NHS wants automated voice calls to diagnose
June 18, 2019
The UK’s National Health Service (NHS) is working towards a goal in which an automated telephone answering service will be able to ask about symptoms and give diagnostic advice, according to Sam Shah (pictured), director of digital development at the NHS, speaking at last week’s IoT World Europe Summit in London.
With 1.5 million people using the NHS in England every day, it was important, said Shah, to develop systems that worked for clinicians and patients, especially with the number of these patients now using connected devices.
“This has changed the way we work in healthcare,” he said. “People can get access to data on line. People don’t necessarily need to pitch up at a GP’s practice to have an interaction.”
However, he warned about using statistics that showed, for example, 86 per cent of UK homes being online and 82% of the population being online every day.
“The sickest people are often in the other 14%,” he said. “The sickest people are often the most deprived. The people who are most likely to benefit from healthcare may not be the people who are online.”
However, he said it was important systems directed people to where they could get the best care. For example, someone feeling unwell may not need to see a doctor.
“What we need is a clinical tool that gives you what you need that may not involve seeing a doctor,” he said. “A lot of people in A&E [accident and emergency] do not need to be there, but they need to be somewhere. You need a service that analyses the clinical need.”
He also warned about designing a system with really efficient technology because it might not get used if it does not fulfil the need of patients.
“We are seeking ways to solve this,” he said. “We are looking at delivering drugs, automating outpatient appointments. We want to let users have their own way to book an appointment using an app or online.”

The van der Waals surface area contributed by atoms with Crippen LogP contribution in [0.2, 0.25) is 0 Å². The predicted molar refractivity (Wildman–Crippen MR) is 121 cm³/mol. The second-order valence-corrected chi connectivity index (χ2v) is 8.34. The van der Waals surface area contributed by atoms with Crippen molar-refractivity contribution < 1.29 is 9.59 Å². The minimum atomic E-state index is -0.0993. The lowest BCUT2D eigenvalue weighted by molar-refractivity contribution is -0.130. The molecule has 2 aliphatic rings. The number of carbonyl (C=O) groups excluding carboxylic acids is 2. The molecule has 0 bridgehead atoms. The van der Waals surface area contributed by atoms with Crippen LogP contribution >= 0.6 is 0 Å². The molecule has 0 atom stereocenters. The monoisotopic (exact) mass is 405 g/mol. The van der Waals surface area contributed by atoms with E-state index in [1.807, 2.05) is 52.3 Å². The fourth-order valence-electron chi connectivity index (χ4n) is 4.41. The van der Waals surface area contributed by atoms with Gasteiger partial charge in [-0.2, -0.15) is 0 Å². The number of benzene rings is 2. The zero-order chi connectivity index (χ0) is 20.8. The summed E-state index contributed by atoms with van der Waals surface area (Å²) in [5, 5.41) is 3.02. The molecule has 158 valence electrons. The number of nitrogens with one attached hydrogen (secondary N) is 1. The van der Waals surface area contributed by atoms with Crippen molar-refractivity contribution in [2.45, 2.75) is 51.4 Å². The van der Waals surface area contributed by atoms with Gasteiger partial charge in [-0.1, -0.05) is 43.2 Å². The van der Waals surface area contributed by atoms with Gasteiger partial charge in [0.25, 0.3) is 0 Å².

He said the NHS web site was the most used in the world.
“We have really good content but we are not getting it out there to meet most people’s needs,” he said. “It is flat content.”
He said there were 380,000 health apps around the world. There is now one more because the NHS has created its own. But he said the problem with all the apps was they all used different terms for the same thing.
“We need a naming convention for appointments,” he said.
Then there was the issue of people who phoned the health service.
“In most cases, we already know why they are calling,” he said. “What we haven’t done is connect this to our voice channel so when they phone it identifies them and predicts why they are calling. It is still early days, but it might one day be able to ask about symptoms and give diagnostic advice.”
To deal with all of this, a new body ahs been formed called NHSX to focus on user experiences. It is looking at open standards and interoperability so other devices can connect into the technology the NHS uses.
“We are looking at innovation and transformation,” said Shah. “We are not short of ideas; it is the adoption and the scaling, and that is what we are going to focus on. We want to help SMEs take great ideas to scale. The NHS is changing. Digitalisation is a journey for us. We have ambitious plans that may take ten years, but it will be never ending. It will be continuous.”